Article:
The common use of modified starches results from the need to improve functional properties of natural starch. Crosslinked and acetylated starches are the most commonly used modified starches in food technology, and their properties depend on both the type of modifying group introduced and the degree of substitution (DS). The rheological properties of starch are strongly conditioned by many environmental factors, such as the presence of sugars, salts and pH; therefore, in the study, it is attempted to comprehensively illustrate the changes in rheological properties of starch pastes in systems containing sodium chloride. The material analysed was E1422 acetylated distarch adipate, which is widely used as a food additive and belongs to the most commonly used hydrocolloids in the group of products of plant origin. It was obtained from potato starch with various degree of substitution with acetyl groups and variously crosslinked with adipic groups. The analyses were carried out in model systems (5 % starch suspension with a 3 % addition of sodium chloride), which were analysed in terms of the gelatinization curve using a Brabender viscograph. Starch pastes produced in the Brabender apparatus were used for the rheometric tests. In addition, a universal texture profile (TPA) analysis was performed. It was shown that sodium chloride significantly impacted the processes of physical transformation of starch during thermal processing. The salt added affects the gelatinization curve and, to a lesser extent, the rheological properties of starch pastes. The strength of the changes observed depends on the degree of substitution of the analyzed preparations of acetylated distarch adipate.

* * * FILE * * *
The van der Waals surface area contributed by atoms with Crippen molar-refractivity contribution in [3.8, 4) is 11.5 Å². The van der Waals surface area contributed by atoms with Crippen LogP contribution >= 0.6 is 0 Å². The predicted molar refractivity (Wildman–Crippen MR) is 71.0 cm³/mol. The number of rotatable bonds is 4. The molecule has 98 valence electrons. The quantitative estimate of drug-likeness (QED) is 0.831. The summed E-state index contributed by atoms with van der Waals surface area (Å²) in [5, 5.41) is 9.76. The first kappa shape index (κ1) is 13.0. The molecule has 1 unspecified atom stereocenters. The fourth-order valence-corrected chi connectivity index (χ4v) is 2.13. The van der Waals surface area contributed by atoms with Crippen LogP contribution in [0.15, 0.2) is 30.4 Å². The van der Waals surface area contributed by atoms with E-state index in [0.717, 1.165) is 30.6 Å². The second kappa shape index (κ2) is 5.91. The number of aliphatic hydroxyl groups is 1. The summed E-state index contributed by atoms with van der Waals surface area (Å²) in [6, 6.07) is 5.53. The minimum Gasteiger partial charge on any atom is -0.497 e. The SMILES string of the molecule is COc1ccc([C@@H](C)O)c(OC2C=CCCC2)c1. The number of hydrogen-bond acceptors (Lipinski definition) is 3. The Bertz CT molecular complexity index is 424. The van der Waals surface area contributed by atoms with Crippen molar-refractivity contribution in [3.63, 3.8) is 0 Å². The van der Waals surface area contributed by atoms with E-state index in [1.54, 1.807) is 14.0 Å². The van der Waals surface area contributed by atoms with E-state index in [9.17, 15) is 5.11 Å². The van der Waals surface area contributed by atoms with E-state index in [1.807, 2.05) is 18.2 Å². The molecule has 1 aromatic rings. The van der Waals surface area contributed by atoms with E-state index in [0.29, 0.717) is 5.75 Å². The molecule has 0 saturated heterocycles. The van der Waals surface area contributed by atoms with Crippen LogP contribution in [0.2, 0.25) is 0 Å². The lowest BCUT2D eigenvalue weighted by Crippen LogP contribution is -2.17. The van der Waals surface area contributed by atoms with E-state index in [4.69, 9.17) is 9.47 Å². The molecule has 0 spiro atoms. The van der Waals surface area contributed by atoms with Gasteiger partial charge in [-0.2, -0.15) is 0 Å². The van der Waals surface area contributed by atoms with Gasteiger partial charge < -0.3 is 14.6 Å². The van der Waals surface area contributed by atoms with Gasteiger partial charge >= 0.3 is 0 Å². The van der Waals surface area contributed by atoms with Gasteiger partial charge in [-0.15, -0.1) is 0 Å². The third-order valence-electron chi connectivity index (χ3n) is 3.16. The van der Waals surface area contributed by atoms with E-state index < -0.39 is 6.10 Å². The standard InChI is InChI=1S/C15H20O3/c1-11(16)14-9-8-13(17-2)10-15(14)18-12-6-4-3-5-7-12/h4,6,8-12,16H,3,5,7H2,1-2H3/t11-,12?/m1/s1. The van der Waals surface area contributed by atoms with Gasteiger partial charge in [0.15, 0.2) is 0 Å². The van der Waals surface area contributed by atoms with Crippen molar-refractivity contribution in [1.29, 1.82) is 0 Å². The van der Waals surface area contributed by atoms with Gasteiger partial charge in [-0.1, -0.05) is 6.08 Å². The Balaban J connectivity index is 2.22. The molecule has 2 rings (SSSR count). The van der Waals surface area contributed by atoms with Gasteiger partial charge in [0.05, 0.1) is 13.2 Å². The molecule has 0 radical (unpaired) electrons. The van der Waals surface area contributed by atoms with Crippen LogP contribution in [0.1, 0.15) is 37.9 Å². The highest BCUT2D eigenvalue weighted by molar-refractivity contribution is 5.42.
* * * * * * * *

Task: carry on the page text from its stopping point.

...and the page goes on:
acetylation, crosslinking, modified starch, rheological properties